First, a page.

Onboard Africans were restricted in their movements so that they wouldn't combine to mutiny on the ship. In many slave ships, slaves were chained down, stacked like firewood with less than a foot between them. On the plantations, slaves were subjected to a regimen of 18-hour workdays. All members of slave families were set to work. Since the New World tobacco and sugar plantations operated nearly like factories, men, women and children were assigned tasks, from the fields to the processing mills.

Slaves were denied any rights. Throughout the colonies in the Caribbean to North America, laws were passed establishing a variety of common practices: Slaves were forbidden to carry weapons, they could marry only with the owner's permission, and their families could be broken up. They were forbidden to own property. Masters allowed slaves to cultivate vegetables and chickens, so the master wouldn't have to attend to their food needs. But they were forbidden even to sell for profit the products of their own gardens.

Some colonies encouraged religious instruction among slaves, but all of them made clear that a slave's conversion to Christianity didn't change their status as slaves. Other colonies discouraged religious instruction, especially when it became clear to the planters that church meetings were one of the chief ways that slaves planned conspiracies and revolts. It goes without saying that slaves had no political or civil rights, with no right to an education, to serve on juries, to vote or to run for public office.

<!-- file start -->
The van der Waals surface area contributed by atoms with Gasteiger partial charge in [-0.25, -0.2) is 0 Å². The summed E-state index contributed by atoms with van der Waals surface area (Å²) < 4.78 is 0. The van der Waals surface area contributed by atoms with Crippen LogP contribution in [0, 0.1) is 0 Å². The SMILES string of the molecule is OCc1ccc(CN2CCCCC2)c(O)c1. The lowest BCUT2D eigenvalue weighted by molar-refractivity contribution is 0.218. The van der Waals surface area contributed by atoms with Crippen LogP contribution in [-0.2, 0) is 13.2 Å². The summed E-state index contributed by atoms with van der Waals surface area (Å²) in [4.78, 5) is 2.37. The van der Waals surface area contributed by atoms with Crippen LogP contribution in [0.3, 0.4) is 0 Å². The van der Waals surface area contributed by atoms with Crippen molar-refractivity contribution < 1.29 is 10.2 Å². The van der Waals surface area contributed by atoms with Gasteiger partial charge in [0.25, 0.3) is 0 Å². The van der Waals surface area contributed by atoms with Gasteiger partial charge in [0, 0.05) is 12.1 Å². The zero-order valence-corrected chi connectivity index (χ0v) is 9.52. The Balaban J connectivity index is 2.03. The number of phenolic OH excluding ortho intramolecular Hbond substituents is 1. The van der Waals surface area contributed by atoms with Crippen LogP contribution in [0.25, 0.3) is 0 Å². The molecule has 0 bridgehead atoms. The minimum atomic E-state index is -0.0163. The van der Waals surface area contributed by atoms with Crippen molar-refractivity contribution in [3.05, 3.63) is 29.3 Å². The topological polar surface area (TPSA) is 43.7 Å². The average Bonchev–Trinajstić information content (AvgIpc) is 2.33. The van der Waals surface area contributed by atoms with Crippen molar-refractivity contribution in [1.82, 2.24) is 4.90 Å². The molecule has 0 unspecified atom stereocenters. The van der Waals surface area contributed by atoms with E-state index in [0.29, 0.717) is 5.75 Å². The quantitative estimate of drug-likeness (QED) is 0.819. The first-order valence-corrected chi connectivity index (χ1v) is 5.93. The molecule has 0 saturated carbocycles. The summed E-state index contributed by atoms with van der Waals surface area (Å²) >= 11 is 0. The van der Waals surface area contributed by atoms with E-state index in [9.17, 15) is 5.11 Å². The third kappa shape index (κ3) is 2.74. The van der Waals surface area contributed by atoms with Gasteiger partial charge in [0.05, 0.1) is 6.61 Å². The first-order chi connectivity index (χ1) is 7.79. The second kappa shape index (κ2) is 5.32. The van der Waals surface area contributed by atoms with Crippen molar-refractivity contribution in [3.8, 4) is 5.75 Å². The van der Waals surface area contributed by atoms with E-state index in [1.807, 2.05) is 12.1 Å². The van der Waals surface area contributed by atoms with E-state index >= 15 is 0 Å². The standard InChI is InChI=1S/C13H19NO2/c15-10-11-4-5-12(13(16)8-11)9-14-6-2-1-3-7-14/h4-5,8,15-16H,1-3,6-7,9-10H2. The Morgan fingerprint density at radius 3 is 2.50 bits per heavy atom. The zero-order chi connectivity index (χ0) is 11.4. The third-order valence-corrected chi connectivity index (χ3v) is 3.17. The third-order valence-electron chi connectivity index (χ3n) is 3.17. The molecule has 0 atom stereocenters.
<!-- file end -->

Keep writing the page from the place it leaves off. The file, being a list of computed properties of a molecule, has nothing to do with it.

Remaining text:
The planters instituted barbaric regimes of repression to prevent any slave revolts. Slave catchers using tracker dogs would hunt down any slaves who tried to escape the plantation. The penalties for any form of slave resistance were extreme and deadly. One description of the penalties slaves faced in Barbados reports that rebellious slaves would be punished by "nailing them down on the ground with crooked sticks on every Limb, and then applying the Fire by degrees from Feet and Hands, burning them gradually up to the Head, whereby their pains are extravagant." Barbados planters could claim a reimbursement from the government of 25 pounds per slave executed.